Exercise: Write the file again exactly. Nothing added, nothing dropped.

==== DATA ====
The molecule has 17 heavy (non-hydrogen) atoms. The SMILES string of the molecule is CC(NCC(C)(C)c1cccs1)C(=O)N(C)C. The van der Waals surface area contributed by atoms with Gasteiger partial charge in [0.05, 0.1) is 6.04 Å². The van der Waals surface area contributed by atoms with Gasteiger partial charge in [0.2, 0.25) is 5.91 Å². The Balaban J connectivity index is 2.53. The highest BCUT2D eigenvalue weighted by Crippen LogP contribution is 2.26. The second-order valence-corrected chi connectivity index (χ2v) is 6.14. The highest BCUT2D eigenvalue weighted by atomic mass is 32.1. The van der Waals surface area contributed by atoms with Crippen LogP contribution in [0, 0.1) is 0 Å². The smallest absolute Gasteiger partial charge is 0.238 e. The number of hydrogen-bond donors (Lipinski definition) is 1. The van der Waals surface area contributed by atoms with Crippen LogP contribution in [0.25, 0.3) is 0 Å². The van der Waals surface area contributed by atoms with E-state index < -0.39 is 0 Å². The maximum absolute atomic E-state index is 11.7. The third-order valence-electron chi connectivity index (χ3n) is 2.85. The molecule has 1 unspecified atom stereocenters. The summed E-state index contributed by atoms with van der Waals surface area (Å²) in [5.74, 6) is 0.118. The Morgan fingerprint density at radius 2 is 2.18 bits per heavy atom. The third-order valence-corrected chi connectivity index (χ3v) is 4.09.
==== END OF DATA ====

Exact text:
The molecule has 17 heavy (non-hydrogen) atoms. The SMILES string of the molecule is CC(NCC(C)(C)c1cccs1)C(=O)N(C)C. The van der Waals surface area contributed by atoms with Gasteiger partial charge in [0.05, 0.1) is 6.04 Å². The van der Waals surface area contributed by atoms with Gasteiger partial charge in [0.2, 0.25) is 5.91 Å². The Balaban J connectivity index is 2.53. The highest BCUT2D eigenvalue weighted by Crippen LogP contribution is 2.26. The second-order valence-corrected chi connectivity index (χ2v) is 6.14. The highest BCUT2D eigenvalue weighted by atomic mass is 32.1. The van der Waals surface area contributed by atoms with Crippen LogP contribution in [0, 0.1) is 0 Å². The smallest absolute Gasteiger partial charge is 0.238 e. The number of hydrogen-bond donors (Lipinski definition) is 1. The van der Waals surface area contributed by atoms with Crippen LogP contribution in [0.25, 0.3) is 0 Å². The van der Waals surface area contributed by atoms with E-state index < -0.39 is 0 Å². The maximum absolute atomic E-state index is 11.7. The third-order valence-electron chi connectivity index (χ3n) is 2.85. The molecule has 1 unspecified atom stereocenters. The summed E-state index contributed by atoms with van der Waals surface area (Å²) in [5.74, 6) is 0.118. The Morgan fingerprint density at radius 2 is 2.18 bits per heavy atom. The third-order valence-corrected chi connectivity index (χ3v) is 4.09.